Solid employment should continue to support consumption and the housing market; inventory restocking and government spending should also contribute to growth. Importantly, while employment gains have decelerated as the economy nears full employment, monthly payrolls gains need not match the 230,000 average of the past few years to achieve further declines in the unemployment rate. As long as non-farm payroll employment grows by at least 100,000 per month, the unemployment rate should continue to decline.
As indicated in the chart below, the size of the labor force is a major determinant of nominal GDP growth. In July, the US labor force grew by 1.4% year over year. Adjusted for the participation rate, it grew by 1.7%, which represents the second strongest rate of change in eight years.
Following on improving economic data and easier financial conditions, we believe the Federal Reserve may consider increasing rates in 2016. It may, however, take a cautious approach to rate increases, monitoring international developments and particularly the impact of Brexit on global growth, thereby reducing the possibility of sharp dollar appreciation.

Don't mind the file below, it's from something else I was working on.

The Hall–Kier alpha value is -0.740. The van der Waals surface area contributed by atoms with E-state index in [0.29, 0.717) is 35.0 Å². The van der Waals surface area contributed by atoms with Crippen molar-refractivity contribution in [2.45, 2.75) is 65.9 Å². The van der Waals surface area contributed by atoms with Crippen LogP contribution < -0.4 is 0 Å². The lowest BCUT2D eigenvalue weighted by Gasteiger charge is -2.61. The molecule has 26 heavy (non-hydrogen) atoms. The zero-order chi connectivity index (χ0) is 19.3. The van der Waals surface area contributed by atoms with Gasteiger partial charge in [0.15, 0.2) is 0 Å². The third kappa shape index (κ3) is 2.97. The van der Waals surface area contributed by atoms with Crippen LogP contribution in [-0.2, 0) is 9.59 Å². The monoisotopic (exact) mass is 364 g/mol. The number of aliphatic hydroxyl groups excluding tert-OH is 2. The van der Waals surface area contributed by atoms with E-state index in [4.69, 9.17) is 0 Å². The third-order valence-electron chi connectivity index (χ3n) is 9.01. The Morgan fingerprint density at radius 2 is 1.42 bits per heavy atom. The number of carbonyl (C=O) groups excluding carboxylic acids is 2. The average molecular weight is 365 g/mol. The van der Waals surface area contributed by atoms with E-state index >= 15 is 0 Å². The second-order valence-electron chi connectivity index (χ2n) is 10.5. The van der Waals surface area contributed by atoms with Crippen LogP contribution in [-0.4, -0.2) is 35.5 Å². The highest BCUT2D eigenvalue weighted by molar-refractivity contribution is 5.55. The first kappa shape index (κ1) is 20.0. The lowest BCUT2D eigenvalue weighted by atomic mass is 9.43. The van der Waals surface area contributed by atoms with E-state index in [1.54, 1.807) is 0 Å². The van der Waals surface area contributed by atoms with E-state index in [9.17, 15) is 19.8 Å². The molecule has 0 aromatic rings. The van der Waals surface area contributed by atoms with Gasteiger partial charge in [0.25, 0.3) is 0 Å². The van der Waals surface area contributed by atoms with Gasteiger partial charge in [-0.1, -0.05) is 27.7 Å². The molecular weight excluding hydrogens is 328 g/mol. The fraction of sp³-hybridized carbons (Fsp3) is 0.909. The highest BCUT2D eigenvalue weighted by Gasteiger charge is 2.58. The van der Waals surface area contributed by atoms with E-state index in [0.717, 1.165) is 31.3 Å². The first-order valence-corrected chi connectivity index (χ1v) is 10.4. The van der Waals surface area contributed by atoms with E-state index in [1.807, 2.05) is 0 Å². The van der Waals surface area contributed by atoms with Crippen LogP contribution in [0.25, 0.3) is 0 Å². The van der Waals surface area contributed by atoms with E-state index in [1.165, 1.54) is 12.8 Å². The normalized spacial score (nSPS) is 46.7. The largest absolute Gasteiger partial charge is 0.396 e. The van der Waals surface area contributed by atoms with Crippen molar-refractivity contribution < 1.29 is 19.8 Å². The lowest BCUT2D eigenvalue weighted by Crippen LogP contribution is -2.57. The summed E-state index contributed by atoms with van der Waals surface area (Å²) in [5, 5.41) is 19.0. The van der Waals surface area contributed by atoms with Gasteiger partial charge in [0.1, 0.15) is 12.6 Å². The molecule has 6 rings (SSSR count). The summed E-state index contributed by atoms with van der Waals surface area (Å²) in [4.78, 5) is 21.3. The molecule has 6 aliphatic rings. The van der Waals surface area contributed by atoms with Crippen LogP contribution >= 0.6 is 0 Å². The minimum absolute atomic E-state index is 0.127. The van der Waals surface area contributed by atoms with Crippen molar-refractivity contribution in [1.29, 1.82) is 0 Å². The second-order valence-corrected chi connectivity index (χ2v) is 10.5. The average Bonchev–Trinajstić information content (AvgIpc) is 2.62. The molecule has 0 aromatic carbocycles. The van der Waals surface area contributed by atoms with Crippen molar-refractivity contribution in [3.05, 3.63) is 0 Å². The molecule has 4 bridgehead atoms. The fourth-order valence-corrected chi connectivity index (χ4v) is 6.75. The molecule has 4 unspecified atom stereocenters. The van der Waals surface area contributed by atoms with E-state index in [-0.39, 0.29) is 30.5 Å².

Inflation May Increase
Inflation may increase over the second half of the year. CPI and core CPI rose 0.8% and 2.2% respectively, year-over-year in July, compared to 0.7% and 2.1% at year-end 2015, as the dollar has moderated, wages have increased and energy prices have recovered. Core PCE, the preferred inflation measure of the Fed, rose 1.6% year-over-year in June, and is up 1.9% year-to-date, annualized, compared to 1.4% in December, 2015.
Wage inflation, which is closely watched by the Fed, continues to grind higher. The employment cost index (ECI) has risen from 1.9% year over year in the first quarter of 2016, to 2.3% in the second quarter. Average hourly earnings (AHE) have increased steadily to the current 2.6% year over year as of July, from 2.3% in 2015 and 2.1% in 2014. Finally, the Atlanta Fed’s wage tracker indicates that median wage growth has climbed from less than 2.0% in 2012 to 3.6% over the past year.
For more detailed comments from Ken Taubes on the US economy, read his most recent Outlook.